Safer — an on-campus confidential advocacy, education and support program concerning sexual assault, sexual misconduct, dating violence, domestic violence and stalking — recently joined with Campus Health and Well-Being in efforts to consolidate both programs’ missions. Safer’s headquarters will soon relocate from the University Union (UU) to the Health Center.

The goal of the move was to adopt a more holistic approach to the services provided, according to Safer coordinator Kara Samaniego.

“When you think of a program like Safer, and what we do for crisis support and the advocacy services that we provide, in a lot of people’s minds, that aligns more closely with counseling services,” Samaniego said. “Given the social nature of the UU, some maybe wouldn’t have felt comfortable [accessing Safer]. The move down there has a more private location in hopes of making ourselves the most accessible as possible.”

Cal Poly recently received a Department of Justice Campus Programs Grant, which funded certain changes to programs like Safer, Title IX and the Office of Students Rights and Responsibilities.

The grant sparked the desire to unify campus wellbeing programs, and Safer joining with Campus Health and Wellbeing is just one aspect of the unification.

“The effects of assault can follow [victims] for a lifetime, and we’re talking about not just emotional impacts, but also physical. There is a very real health concern when people experience this kind of violence,” Samaniego said. “By being closely aligned with the Health Center and with counseling services, it just makes sense. [Support] needs to come from all directions, not just a program like Safer.”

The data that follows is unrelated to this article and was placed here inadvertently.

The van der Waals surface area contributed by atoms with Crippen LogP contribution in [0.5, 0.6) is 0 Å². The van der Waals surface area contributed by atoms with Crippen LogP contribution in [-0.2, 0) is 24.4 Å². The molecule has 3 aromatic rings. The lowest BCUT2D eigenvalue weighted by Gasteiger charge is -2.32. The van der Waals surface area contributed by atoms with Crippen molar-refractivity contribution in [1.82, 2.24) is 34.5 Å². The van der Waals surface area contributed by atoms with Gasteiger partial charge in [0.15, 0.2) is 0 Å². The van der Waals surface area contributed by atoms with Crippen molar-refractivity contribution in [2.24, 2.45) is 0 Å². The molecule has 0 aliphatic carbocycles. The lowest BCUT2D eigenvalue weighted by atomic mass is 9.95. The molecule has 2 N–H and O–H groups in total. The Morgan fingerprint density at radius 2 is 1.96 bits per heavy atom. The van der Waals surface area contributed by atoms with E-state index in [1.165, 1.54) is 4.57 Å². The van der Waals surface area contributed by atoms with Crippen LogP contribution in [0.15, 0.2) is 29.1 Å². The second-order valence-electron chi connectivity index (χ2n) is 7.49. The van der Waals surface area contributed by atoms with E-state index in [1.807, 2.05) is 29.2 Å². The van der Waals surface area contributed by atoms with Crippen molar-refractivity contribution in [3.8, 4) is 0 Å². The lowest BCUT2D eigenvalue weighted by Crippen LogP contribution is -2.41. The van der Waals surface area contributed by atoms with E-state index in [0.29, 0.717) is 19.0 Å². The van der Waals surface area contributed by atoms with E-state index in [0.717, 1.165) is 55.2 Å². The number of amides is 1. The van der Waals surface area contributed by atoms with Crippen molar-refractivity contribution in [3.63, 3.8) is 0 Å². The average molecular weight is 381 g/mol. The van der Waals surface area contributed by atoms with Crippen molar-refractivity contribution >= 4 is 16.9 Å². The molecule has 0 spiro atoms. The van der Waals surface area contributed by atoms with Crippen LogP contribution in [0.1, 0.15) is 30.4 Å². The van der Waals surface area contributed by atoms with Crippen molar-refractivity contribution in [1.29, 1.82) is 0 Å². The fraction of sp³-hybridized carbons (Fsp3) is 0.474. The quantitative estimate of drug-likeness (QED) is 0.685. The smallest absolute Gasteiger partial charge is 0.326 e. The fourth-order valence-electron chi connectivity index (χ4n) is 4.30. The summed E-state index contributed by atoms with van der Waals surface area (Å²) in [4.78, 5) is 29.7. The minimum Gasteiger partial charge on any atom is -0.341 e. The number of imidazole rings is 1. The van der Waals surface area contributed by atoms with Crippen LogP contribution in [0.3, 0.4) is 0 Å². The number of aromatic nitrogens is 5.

Several other California State Universities (CSUs) have similar programs, most of which are also joined with counseling or health services, according to Samaniego. Safer’s shift is simply following the trend of several other CSU’s.

With the consolidation of these services, Safer still remains a confidential resource. 

This conjunction aims to increase convenience and quality of both services to aid students seeking support. During this time of transition, which is expected to be completed soon, students can receive services from Safer both in the University Union (room 217) and the Health Center.

“Since we’ve started in 1996, we have expanded to talk about domestic violence, dating violence, and stalking. Safer’s goal from the beginning has been to address these topics,” Samaniego said. “The purpose of this program is to bring these issues to light and address it in a way that brings people into the conversation, and [Safer] is all about creating those conversations.”  

Editor’s note: reporter Serena Lopez contributed to this article. 

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